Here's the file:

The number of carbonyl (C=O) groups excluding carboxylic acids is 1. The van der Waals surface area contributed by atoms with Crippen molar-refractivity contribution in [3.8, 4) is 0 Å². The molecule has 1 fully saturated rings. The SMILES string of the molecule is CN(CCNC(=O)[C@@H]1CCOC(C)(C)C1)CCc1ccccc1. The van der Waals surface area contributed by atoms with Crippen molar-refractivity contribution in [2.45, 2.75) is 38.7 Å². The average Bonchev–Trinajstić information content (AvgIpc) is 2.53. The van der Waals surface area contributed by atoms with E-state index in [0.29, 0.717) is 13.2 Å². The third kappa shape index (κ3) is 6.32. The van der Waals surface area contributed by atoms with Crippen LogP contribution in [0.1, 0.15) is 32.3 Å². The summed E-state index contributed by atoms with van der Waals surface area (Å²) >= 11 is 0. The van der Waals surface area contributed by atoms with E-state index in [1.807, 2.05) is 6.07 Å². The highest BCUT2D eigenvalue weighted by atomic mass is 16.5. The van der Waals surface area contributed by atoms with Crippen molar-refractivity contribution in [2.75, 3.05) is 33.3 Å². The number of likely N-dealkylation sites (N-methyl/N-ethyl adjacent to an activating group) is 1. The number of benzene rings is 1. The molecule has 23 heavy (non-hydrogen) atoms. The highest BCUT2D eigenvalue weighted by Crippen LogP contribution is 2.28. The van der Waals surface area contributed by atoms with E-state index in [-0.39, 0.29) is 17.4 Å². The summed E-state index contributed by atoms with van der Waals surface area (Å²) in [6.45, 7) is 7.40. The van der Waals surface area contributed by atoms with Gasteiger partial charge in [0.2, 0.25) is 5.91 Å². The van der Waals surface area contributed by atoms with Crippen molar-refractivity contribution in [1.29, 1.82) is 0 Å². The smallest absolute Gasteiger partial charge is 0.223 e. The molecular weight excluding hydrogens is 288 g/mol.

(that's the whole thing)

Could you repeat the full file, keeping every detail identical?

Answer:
The number of carbonyl (C=O) groups excluding carboxylic acids is 1. The van der Waals surface area contributed by atoms with Crippen molar-refractivity contribution in [3.8, 4) is 0 Å². The molecule has 1 fully saturated rings. The SMILES string of the molecule is CN(CCNC(=O)[C@@H]1CCOC(C)(C)C1)CCc1ccccc1. The van der Waals surface area contributed by atoms with Crippen molar-refractivity contribution in [2.45, 2.75) is 38.7 Å². The average Bonchev–Trinajstić information content (AvgIpc) is 2.53. The van der Waals surface area contributed by atoms with E-state index in [0.29, 0.717) is 13.2 Å². The third kappa shape index (κ3) is 6.32. The van der Waals surface area contributed by atoms with Crippen LogP contribution in [0.1, 0.15) is 32.3 Å². The summed E-state index contributed by atoms with van der Waals surface area (Å²) >= 11 is 0. The van der Waals surface area contributed by atoms with E-state index in [1.807, 2.05) is 6.07 Å². The highest BCUT2D eigenvalue weighted by atomic mass is 16.5. The van der Waals surface area contributed by atoms with Crippen molar-refractivity contribution in [2.75, 3.05) is 33.3 Å². The number of likely N-dealkylation sites (N-methyl/N-ethyl adjacent to an activating group) is 1. The number of benzene rings is 1. The molecule has 23 heavy (non-hydrogen) atoms. The highest BCUT2D eigenvalue weighted by Crippen LogP contribution is 2.28. The van der Waals surface area contributed by atoms with E-state index in [-0.39, 0.29) is 17.4 Å². The summed E-state index contributed by atoms with van der Waals surface area (Å²) in [6.45, 7) is 7.40. The van der Waals surface area contributed by atoms with Gasteiger partial charge in [0.2, 0.25) is 5.91 Å². The van der Waals surface area contributed by atoms with Crippen molar-refractivity contribution in [1.29, 1.82) is 0 Å². The smallest absolute Gasteiger partial charge is 0.223 e. The molecular weight excluding hydrogens is 288 g/mol.